Kendrick Lamar is back, and he got a bone to pick. Several of them, actually. His new album Damn, which dropped on Friday, is, in a word, critical: of some expected targets, like haters, Fox News, and Donald Trump, but also of Kendrick’s own history, his talent, himself.
I mean “critical” in the full sense of the term. Damn isn’t an abrasive, scorched-earth masterpiece/middle finger a la Kanye West’s Yeezus. It’s a nuanced, often downtempo, only occasionally rousing record, the work of an artist who’s already done the world-beating thing, twice, and now wants to try something different. It’d be wrong to call Damn “difficult,” the same tag often (and inaccurately, I’d argue) applied to Kendrick’s last album, To Pimp a Butterfly. It’s a satisfying listen, with a couple of bangers I’m looking forward to hearing all summer long. But it’s also the first Kendrick album that seems to prioritize Kendrick the philosopher at the expense of Kendrick the showman — which, after a pair of albums that seamlessly blended the two, is a bit of a bummer.
If you’ve only heard Damn’s first single, “Humble,” the above description probably sounds way off base. That’s because “Humble” is amazing. (So is its video.) Over a spare, menacing, piano-driven beat from Mike WiLL Made It, Kendrick raps so methodically that even the whitest person you know could keep up with just a little practice—a smart, counterintuitive move on his part. Kendrick is so often venerated for his technical skill as a rapper that the simplicity of “Humble” feels like an affront. He could do this in his sleep and it would still be one of the best tracks of the year. Sit down. Be humble.
“DNA” is almost as good, for different reasons. It flirts with hashtag rap at first — woke, but still pretty dopey, hashtag rap, like if Drake started reading James Baldwin — but is carried by Kendrick’s ferocious performance to a finish that rivals the intensity of “Backseat Freestyle,” a standout from 2012’s Good Kid, M.A.A.D. City. The second track on Damn — and first true song, after the ponderous monologue of opener “Blood” — “DNA” does its job so well that it’s hard not to be a little disappointed by the five hazier tracks that follow it (before “Humble”), even the really good ones (“Yah,” “Loyalty”).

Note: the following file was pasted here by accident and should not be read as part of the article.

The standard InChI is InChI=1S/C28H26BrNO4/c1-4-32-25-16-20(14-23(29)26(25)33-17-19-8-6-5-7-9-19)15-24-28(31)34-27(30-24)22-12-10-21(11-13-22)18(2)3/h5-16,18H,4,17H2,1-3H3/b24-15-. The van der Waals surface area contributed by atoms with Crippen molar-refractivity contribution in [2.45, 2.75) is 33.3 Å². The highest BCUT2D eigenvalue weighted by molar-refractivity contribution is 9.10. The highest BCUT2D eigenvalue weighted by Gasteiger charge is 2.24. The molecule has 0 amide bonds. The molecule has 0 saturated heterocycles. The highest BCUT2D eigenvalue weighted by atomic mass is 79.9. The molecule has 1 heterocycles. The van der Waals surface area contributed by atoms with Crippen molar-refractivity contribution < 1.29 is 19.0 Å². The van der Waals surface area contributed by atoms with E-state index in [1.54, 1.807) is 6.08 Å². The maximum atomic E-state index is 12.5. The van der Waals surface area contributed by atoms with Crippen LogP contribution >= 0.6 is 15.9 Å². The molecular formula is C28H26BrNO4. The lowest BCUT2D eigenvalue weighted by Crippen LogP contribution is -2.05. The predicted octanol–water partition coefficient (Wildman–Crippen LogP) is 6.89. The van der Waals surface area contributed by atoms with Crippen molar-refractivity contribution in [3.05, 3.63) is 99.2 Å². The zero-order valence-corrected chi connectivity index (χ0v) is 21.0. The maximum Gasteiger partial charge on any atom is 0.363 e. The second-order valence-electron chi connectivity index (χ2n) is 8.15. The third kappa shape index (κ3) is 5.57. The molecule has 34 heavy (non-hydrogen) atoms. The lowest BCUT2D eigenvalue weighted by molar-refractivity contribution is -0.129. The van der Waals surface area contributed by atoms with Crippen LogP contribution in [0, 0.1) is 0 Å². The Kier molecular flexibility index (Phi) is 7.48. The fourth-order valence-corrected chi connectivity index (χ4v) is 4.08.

The longest song on Damn, “Fear,” is maybe the best representative of the album’s vibe as a whole (certainly more than “DNA” or “Humble”). Backed mostly by a relaxed guitar and an occasional, soulful female vocalist, Kendrick spins one of his best-ever narratives, about the different ways he experienced fear (yep) as a kid in Compton and as one of the most successful rappers in history: “I’ll prolly die ’cause that’s what you do when you’re 17 / All worries, in a hurry, I wish I controlled things.” Listen carefully and you can hear the interplay between Kendrick’s words and the deceptively simple music constantly changing, like jazz. If you pay close enough attention, it’s gripping. But — be honest — how often do you actually listen to jazz for fun?
There are no total misfires on Damn. Even “Lust,” my least favourite track here (not counting “Blood”), is undeniably well produced and interesting — I just struggle with Kendrick’s falsetto (always have). But if my enthusiasm seems muted, it’s because at this stage — that is, after a dozen or so listens, some closely attentive, some not — with both Good Kid, M.A.A.D. City and To Pimp a Butterfly, I can distinctly remember the sensation of being hooked. That I would be playing these albums unthinkingly, like breathing, for months to come. Damn is the first Kendrick Lamar album that I’m kind of ready to put, fondly, on the shelf.